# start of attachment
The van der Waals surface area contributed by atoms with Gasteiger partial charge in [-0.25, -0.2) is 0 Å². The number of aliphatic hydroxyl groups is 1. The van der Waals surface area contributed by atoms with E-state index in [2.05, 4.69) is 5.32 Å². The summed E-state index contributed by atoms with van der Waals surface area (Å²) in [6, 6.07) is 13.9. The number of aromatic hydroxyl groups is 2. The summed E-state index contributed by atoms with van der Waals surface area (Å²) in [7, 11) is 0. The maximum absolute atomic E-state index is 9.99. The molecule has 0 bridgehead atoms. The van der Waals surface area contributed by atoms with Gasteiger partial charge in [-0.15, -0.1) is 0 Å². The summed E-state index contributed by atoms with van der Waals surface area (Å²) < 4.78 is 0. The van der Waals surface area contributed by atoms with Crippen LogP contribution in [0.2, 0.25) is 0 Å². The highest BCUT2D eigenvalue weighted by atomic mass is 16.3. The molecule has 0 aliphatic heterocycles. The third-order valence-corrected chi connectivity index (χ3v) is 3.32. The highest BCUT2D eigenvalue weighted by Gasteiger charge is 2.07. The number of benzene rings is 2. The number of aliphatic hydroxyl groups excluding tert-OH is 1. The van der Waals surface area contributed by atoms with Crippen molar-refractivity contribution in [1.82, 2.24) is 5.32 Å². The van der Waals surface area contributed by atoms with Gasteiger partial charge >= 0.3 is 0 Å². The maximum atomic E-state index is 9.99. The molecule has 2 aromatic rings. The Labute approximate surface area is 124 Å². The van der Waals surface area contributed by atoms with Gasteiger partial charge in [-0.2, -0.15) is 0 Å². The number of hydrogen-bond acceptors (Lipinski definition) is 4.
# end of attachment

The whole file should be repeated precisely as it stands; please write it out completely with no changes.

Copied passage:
The van der Waals surface area contributed by atoms with Gasteiger partial charge in [-0.25, -0.2) is 0 Å². The number of aliphatic hydroxyl groups is 1. The van der Waals surface area contributed by atoms with E-state index in [2.05, 4.69) is 5.32 Å². The summed E-state index contributed by atoms with van der Waals surface area (Å²) in [6, 6.07) is 13.9. The number of aromatic hydroxyl groups is 2. The summed E-state index contributed by atoms with van der Waals surface area (Å²) in [7, 11) is 0. The maximum absolute atomic E-state index is 9.99. The molecule has 0 bridgehead atoms. The van der Waals surface area contributed by atoms with Gasteiger partial charge in [-0.15, -0.1) is 0 Å². The summed E-state index contributed by atoms with van der Waals surface area (Å²) < 4.78 is 0. The van der Waals surface area contributed by atoms with Crippen LogP contribution in [0.2, 0.25) is 0 Å². The highest BCUT2D eigenvalue weighted by atomic mass is 16.3. The molecule has 0 aliphatic heterocycles. The third-order valence-corrected chi connectivity index (χ3v) is 3.32. The highest BCUT2D eigenvalue weighted by Gasteiger charge is 2.07. The number of benzene rings is 2. The number of aliphatic hydroxyl groups excluding tert-OH is 1. The van der Waals surface area contributed by atoms with Crippen molar-refractivity contribution in [1.82, 2.24) is 5.32 Å². The van der Waals surface area contributed by atoms with Gasteiger partial charge >= 0.3 is 0 Å². The maximum atomic E-state index is 9.99. The molecule has 2 aromatic rings. The Labute approximate surface area is 124 Å². The van der Waals surface area contributed by atoms with Gasteiger partial charge in [-0.2, -0.15) is 0 Å². The number of hydrogen-bond acceptors (Lipinski definition) is 4.